Wednesday, September 21, 2005

An End to the Mommy Wars for the Next Generation?

OK, sit down for this. Yesterday morning I read one of the best newspaper articles that I have come across in a long time...and it was in the New York Times! The article was straight forward with an equal presentation from both sides --maybe a slight undertone of surprise, but all-in-all a great read.

The article, written by Louise Story, details the growing trend in Ivy League schools of women that are already planning to postpone their careers or put them on hold to stay at home and raise their children.

"Staying at home with your children isn't as polarizing of an issue as I envision it is for women who are in their 30's now." said Sandra Currie, Harvard Senior.

(Amen -it is a VERY polarizing issue for my generation -as has been evidenced right here on this site).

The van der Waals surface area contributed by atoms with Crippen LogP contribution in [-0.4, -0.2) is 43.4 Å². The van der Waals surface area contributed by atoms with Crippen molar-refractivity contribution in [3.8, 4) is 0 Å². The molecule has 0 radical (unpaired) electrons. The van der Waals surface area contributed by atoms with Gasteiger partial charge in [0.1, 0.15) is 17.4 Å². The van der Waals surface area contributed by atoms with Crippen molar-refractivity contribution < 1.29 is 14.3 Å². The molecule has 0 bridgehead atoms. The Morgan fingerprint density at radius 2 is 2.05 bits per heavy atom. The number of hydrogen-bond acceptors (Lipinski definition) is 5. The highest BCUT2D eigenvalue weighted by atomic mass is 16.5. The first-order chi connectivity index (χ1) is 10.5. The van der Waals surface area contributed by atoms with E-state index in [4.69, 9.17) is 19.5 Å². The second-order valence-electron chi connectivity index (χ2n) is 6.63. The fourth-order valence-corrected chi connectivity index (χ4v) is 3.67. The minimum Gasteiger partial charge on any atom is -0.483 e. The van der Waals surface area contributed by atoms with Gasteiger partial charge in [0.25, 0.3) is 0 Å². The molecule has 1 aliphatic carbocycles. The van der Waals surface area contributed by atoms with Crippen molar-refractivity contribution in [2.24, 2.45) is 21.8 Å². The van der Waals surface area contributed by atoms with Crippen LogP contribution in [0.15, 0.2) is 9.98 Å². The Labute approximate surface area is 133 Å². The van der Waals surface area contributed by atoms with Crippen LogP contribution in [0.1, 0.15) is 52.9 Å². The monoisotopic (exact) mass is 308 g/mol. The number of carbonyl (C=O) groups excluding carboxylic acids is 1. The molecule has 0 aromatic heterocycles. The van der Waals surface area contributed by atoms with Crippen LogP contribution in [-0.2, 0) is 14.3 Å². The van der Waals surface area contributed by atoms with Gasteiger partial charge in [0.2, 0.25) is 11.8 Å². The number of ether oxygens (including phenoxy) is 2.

"Much attention has been focused on career women who leave the work force to rear children. What seems to be changing is that while many women in college two or three decades ago expected to have full-time careers, their daughters, while still in college, say they have already decided to suspend or end their careers when they have children.

"At the height of the women's movement and shortly thereafter, women were much more firm in their expectation that they could somehow combine full-time work with child rearing," said Cynthia E. Russett, a professor of American history who has taught at Yale since 1967. "The women today are, in effect, turning realistic." (source)

The only person mentioned, in the three page article, that seemed to view the choices of these young women as misguided was the Dean of Yale College, Peter Salovey, who said, "What does concern me is that so few students seem to be able to think outside the box; so few students seem to be able to imagine a life for themselves that isn't constructed along traditional gender roles."

I would disagree and say (especially in the mindset of academia today)...putting your children before your own ambitions is definitely thinking out of the box! I would also say that it's not a "traditional gender role" but a biological one.

Bravo to the NYT for this article and much respect to the next generation of women, who realize that the world has enough lawyers and what is really needed are more fully engaged mothers...

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